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Subject: RE: [security-services] Proposed DoNotCache Condition

>Every time you make an Authorization decision you are relying on the
>contents of the "SSO Assertion".

Well, in an indirect way that's true, but at least as I implemented it,
I don't hold on to the assertion once the session is established, since
the lifetime of the session can't be related back to the assertion
anyway (for the reasons you're noting, the condition is used to indicate
one-time use and is very narrow).

I remember IDs for replay detection, but that's all.

IOW, I rely on the session, and the session's original construction came
from the assertion.

>However, when the Browser Artifact Profile was developed, the majority
>was to use the validity interval in the way I described as a
>against replay attacks. This, in effect established that the semantic
>this element is Profile-specific. I would like to define a semantic for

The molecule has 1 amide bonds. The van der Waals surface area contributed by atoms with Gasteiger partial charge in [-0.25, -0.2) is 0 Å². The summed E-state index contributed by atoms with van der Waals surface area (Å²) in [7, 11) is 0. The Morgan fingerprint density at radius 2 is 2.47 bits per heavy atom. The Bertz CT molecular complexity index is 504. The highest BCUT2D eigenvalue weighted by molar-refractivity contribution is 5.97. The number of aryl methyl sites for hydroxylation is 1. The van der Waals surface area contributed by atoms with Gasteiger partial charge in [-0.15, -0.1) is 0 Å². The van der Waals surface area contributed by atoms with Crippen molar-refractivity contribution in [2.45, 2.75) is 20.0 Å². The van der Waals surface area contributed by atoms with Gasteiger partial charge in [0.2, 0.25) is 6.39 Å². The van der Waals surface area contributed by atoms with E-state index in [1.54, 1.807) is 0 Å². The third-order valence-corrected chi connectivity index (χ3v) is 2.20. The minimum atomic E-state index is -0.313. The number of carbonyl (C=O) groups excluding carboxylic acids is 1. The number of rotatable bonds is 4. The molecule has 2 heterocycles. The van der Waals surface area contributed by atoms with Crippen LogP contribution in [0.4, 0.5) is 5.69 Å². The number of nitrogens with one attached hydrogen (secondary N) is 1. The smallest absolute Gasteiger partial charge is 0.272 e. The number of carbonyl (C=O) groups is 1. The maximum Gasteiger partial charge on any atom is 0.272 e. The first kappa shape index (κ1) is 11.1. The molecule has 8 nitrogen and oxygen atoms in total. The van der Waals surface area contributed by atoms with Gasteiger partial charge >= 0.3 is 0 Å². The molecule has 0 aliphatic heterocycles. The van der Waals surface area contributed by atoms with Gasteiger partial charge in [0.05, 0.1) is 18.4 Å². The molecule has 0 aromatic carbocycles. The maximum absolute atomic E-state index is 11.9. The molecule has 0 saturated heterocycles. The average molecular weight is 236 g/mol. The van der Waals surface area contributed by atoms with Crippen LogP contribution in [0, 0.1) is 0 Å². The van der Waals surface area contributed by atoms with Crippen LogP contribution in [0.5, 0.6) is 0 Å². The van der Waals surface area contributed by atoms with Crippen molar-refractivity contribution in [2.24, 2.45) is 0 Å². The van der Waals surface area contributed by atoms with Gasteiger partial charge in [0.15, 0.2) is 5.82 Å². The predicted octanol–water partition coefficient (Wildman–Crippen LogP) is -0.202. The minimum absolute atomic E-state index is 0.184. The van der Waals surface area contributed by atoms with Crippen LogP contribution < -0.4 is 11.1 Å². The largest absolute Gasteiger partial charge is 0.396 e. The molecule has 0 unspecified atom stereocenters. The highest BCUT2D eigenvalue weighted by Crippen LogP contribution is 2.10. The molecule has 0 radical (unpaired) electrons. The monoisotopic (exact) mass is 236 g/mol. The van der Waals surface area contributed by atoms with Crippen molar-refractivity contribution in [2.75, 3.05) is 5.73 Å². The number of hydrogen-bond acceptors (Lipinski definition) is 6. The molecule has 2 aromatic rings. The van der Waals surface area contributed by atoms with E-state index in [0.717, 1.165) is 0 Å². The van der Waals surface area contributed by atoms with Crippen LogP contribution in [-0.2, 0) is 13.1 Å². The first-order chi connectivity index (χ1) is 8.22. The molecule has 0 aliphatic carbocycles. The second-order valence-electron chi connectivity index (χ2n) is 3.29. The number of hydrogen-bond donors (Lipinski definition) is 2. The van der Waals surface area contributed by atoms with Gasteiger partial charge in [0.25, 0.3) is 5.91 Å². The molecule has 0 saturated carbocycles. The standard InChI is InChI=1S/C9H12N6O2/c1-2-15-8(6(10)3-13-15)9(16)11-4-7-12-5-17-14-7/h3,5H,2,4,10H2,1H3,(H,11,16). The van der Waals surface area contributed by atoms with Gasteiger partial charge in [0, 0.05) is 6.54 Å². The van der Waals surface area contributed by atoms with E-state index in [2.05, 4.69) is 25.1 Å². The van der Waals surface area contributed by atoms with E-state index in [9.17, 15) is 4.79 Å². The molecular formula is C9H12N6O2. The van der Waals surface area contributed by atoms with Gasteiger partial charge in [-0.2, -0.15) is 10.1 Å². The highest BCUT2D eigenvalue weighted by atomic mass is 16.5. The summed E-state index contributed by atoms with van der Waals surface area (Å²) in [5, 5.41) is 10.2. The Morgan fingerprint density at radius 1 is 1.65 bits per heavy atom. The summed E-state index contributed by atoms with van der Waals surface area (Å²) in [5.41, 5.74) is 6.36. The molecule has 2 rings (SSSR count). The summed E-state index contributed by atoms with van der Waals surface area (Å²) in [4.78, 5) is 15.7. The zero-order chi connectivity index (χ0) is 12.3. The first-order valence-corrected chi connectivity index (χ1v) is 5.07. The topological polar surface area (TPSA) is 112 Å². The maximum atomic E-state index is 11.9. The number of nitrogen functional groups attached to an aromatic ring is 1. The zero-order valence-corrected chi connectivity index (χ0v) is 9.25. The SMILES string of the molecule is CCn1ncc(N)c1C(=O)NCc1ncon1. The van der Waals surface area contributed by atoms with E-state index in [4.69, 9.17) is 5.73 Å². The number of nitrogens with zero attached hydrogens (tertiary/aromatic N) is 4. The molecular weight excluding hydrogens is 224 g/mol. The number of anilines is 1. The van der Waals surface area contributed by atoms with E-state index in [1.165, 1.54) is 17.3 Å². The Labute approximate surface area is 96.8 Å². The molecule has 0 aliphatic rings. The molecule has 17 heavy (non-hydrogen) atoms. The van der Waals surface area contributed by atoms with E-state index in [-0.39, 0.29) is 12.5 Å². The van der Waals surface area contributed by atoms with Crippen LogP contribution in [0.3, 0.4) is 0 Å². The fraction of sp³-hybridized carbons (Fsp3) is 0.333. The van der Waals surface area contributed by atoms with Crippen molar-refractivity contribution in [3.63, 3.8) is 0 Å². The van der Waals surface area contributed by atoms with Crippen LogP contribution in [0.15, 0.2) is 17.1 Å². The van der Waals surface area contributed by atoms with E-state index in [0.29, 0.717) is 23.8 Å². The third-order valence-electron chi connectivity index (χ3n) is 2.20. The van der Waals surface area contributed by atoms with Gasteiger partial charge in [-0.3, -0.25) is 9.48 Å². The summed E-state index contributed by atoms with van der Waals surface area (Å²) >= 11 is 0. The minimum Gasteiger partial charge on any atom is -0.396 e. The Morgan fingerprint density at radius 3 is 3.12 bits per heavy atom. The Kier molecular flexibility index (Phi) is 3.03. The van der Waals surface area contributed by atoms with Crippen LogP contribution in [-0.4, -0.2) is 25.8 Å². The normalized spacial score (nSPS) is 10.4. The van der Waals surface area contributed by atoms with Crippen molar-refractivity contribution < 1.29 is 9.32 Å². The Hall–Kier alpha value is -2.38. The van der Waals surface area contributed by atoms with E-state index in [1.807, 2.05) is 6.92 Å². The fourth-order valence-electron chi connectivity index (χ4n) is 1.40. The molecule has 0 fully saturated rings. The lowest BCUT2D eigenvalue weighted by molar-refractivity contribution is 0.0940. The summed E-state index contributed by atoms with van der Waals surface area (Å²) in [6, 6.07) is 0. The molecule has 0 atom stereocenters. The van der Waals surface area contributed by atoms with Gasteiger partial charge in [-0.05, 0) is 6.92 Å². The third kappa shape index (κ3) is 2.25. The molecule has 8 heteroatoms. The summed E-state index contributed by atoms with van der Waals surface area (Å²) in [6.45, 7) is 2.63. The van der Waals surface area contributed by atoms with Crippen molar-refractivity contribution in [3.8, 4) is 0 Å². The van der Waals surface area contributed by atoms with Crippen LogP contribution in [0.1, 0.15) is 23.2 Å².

>DoNotCache which is Profile independent.

I guess I don't see it as being that different, based on my
interpretation of the purpose of the SSO assertion as establishing a
session with its own properties. Subsequent to the validity period
expiring, the assertion can't be used for that purpose (session
establishment) and so caching it serves no purpose.

I don't remember reading anything in the document (at least on the POST
side) that contradicts that interpretation, and either way the effect is
the same, but I guess it leads to different conclusions as to the
profile-specificity of NotOnOrAfter.

>Also, there seems to be a strong view in the SAML TC that ultimately it
>is up to the relying party to determine what information to rely on.
>asserting party can attach caveats, such as Audience Restriction, but
>ultimately the relying party does what it wants.
>This seems to me to be quite different from the X.509/PKIX philosophy
>where they have a fetish about performing the signature validation and
>verification algorithms as defined in the specifications. But perhaps
>there will be little difference in practice.

I would agree with that, the rules for consumption seem to be looser and
more application-specific. That's why I wondered if there was a specific
use case in mind for this idea of caching an invalid (condition-wise)
assertion. Certainly if the definition of invalid is really
context-dependent, then having a context-independent way of saying
"whatever you do, don't keep this around" might be useful.

-- Scott

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